Case Note: CONTEMPT OF COURT AND THE LIABILITY OF LAWYERS

Citation(2007) 19 SAcLJ 160
Date01 December 2007
Published date01 December 2007

Pertamina Energy Trading Ltd v Karaha Bodas Co LLC [2007] SGCA 10

The doctrine of contempt of court exists primarily to safeguard the integrity of legal proceedings for the benefit of litigants and the general public. This case is of significance to practitioners because it helpfully sets out the requirements that must be established before parties and non-parties can be found liable for contempt in respect of the breach of a court order. The Court of Appeal also sets out what it thinks lawyers should do when they are uncertain as to whether a proposed course of action would be in breach of a Singapore court order.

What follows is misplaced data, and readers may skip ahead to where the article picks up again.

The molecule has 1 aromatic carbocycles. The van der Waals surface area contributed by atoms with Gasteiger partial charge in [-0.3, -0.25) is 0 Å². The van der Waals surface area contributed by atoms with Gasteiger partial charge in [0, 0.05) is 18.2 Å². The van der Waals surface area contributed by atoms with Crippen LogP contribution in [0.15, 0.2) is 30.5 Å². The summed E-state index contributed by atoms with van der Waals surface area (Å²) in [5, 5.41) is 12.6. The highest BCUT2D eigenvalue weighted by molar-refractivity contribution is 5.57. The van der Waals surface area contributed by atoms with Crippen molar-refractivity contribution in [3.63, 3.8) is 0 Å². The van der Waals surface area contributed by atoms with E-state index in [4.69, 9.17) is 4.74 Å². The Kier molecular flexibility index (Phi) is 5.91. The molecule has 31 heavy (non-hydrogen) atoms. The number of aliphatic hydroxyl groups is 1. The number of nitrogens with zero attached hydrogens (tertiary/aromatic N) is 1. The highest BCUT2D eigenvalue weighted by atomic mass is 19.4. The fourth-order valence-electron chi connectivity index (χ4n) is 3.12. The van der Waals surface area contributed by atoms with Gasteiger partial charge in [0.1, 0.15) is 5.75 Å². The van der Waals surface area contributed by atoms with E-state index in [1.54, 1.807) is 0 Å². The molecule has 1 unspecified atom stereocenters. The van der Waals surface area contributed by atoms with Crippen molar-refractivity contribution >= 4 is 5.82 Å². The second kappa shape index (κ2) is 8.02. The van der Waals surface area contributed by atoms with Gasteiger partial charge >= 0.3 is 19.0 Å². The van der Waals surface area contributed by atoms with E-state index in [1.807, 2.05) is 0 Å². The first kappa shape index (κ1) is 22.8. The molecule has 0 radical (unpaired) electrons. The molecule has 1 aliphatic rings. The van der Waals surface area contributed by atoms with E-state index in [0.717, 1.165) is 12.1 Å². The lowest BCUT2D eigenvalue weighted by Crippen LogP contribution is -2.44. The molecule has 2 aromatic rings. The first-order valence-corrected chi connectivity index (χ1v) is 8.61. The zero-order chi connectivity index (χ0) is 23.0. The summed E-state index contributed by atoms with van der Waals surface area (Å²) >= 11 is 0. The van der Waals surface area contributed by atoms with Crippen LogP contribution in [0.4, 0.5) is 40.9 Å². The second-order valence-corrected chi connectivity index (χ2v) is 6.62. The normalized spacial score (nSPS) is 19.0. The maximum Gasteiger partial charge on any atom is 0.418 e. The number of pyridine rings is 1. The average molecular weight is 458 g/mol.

I. Introduction

1 The recent decision of the Court of Appeal in Pertamina Energy Trading Ltd v Karaha Bodas Co LLC1 raises important issues in relation to the doctrine of contempt of court.

2 The contempt proceedings arose out of an unusual factual matrix — the party in whose favour the injunction had been granted was being accused by the party against whom the injunction had been granted of having thwarted or frustrated the operation of the injunction as well as breaching an implied undertaking to the court.

3 On 22 December 2004, Karaha Bodas Co LLC...

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